How to Write a Level 5 Lesson Plan
In this day of high stakes accountability where a teacher's lesson plan makes up forty percent of her classroom observation score, it is imperative that teachers in all grades are able to construct a basic lesson plan. With nearly thirty years of public school teaching experience, I have seen lesson planning trends come and go and am able to write a flawless lesson plan that earns a five every time. I do not add fluff or bells or whistles. What I do include are the basic fundamentals of lesson planning that incorporates important information that will help you implement your lesson and meet the expectations of your administrative evaluators.
Ultimately, leadership is not about glorious crowning acts. It's about keeping your team focused on a goal and motivated to do their best to achieve it, especially when the stakes are high and the consequences really matter. It is about laying the groundwork for others' success, and then standing back and letting them shine.— Chris Hadfield
It really doesn't matter if you turn in a digital or a hard copy plan; the basic format is the same. The teacher needs to use backwards planning in order to effectively gauge student learning and plan learning activities that will show a level of mastery. You, as the teacher, must label the learning. What do you want to see the students do at the end of the lesson? For example, as a writing teacher, I want my students to write four sentences, each with a different sentence structure. So, that becomes my lesson objective. The learner will write four structurally different sentences. Everything in my lesson will lead to this learning.
The next step in lesson planning is to decide how you're going to introduce your lesson. Most teachers blend their lesson introduction with their bell ringer activity. In my lesson on how to write with a variety of sentence structures, I would have four different sentences on the board or overhead projector, each with a different structure:
The students, during their bell work time, will read the four sentences and analyse how they are similar and different. They will write their responses in their writer notebooks. The introduction should not last longer than ten minutes. You don't need to go over your bell work during this time as you're going to teach the lesson, and the students can go over the bell work as part of the lesson.
What is Bellwork?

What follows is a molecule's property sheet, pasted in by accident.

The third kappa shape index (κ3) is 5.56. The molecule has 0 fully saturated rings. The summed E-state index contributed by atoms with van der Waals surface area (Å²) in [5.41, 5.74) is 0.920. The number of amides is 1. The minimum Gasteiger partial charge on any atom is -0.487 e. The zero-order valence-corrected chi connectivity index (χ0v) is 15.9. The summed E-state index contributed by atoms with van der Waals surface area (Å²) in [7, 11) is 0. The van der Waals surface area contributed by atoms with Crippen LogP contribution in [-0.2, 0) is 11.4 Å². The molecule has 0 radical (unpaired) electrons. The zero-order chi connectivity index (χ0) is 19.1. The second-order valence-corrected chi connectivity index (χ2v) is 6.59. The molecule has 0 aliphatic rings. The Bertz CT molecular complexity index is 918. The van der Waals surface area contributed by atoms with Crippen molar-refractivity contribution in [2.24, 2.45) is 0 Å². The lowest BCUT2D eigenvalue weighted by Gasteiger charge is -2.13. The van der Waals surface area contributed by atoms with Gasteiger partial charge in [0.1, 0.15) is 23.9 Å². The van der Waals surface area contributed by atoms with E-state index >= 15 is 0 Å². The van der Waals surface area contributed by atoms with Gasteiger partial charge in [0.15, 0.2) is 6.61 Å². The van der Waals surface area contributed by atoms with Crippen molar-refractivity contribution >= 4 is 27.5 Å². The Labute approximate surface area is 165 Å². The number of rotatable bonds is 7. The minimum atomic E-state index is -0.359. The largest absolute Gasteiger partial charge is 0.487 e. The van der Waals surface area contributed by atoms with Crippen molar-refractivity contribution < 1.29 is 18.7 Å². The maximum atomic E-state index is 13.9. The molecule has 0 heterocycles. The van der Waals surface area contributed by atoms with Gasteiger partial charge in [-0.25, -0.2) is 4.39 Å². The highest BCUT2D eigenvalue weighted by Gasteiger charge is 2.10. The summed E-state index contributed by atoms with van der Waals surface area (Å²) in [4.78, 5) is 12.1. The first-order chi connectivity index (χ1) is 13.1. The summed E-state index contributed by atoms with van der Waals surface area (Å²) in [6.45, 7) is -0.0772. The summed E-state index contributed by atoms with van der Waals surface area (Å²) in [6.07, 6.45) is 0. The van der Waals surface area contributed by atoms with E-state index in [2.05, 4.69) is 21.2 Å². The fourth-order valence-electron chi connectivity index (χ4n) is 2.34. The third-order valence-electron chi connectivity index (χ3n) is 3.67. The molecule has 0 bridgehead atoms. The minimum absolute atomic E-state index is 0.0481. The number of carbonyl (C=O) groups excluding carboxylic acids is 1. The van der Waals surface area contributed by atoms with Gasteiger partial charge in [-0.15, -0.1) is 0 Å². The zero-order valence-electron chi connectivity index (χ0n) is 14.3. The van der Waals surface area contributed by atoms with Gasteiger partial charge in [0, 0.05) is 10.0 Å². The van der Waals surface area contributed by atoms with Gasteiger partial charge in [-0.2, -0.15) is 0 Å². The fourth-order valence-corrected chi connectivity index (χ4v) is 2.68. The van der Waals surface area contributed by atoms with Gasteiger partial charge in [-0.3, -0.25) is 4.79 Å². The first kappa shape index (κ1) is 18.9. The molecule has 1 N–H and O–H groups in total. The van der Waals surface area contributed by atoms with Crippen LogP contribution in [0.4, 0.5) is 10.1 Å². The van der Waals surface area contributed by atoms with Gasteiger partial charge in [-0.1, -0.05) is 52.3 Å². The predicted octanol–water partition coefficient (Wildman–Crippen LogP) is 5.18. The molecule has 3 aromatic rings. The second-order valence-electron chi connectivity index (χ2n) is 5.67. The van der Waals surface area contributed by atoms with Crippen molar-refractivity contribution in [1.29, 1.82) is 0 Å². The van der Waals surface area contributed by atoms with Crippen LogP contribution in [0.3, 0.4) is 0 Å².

Now comes the direct instruction. This is when you get to shine. Direct instruction is your opportunity to be the sage on the stage. In direct instruction, you will give content knowledge and/or teach a skill. My sample lesson includes both content knowledge and writing skills and strategies. I will first teach the students about the four sentence structures (simple, compound, complex, and compound-complex) and give examples of each. As a note taking strategy, students will fold a regular sheet of paper into fourths and label each with a sentence structure. They will write the parts of that sentence and examples. Remember, this is all part of direct instruction.
The next part of the lesson involves the students answering questions or practicing skills. This part of the lesson plan is called practice. For my lesson on writing structurally different sentences, the students will complete two different types of practice. First, the students will read a collection of sentences and identify the sentence structure. The identification of sentence structures can be in the form of a worksheet or textbook pages. I could even have the sentences on a presentation slideshow. The second part of the practice involves writing sentences with different structures. In small groups of no more than three, students will write a group of structurally different sentences. This is all in the part of the lesson called practice.
The next part of a lesson plan is called the reinforcement. In this part of the plan, the teacher will go over the bell work and practice sentences. This is formative assessment. You are determining how much of the material that the students have mastered and what type of refinement or reteaching, if any, needs to be done. For the sample lesson, the students will present their sentences to the class, identifying their structure. The students will analyze the sentences, identifying the structure.
The last part of the lesson is closure. The closure contains a quick review or restatement of the learning (objective) and a summary of the instruction. For the sample lesson, I would go over the bell work sentences as a summary review. The students would individually write four sentences on a piece of paper, identifying the structure of each. This could be used as a formative or summative assessment depending on how you're going to use the results.
Planning, writing, and implementing an effective lesson plan does require scaffolding of each part beginning with backwards planning. I've used this basic outline for nearly my entire career with exceptional results. When planned effectively, any lesson can score a five.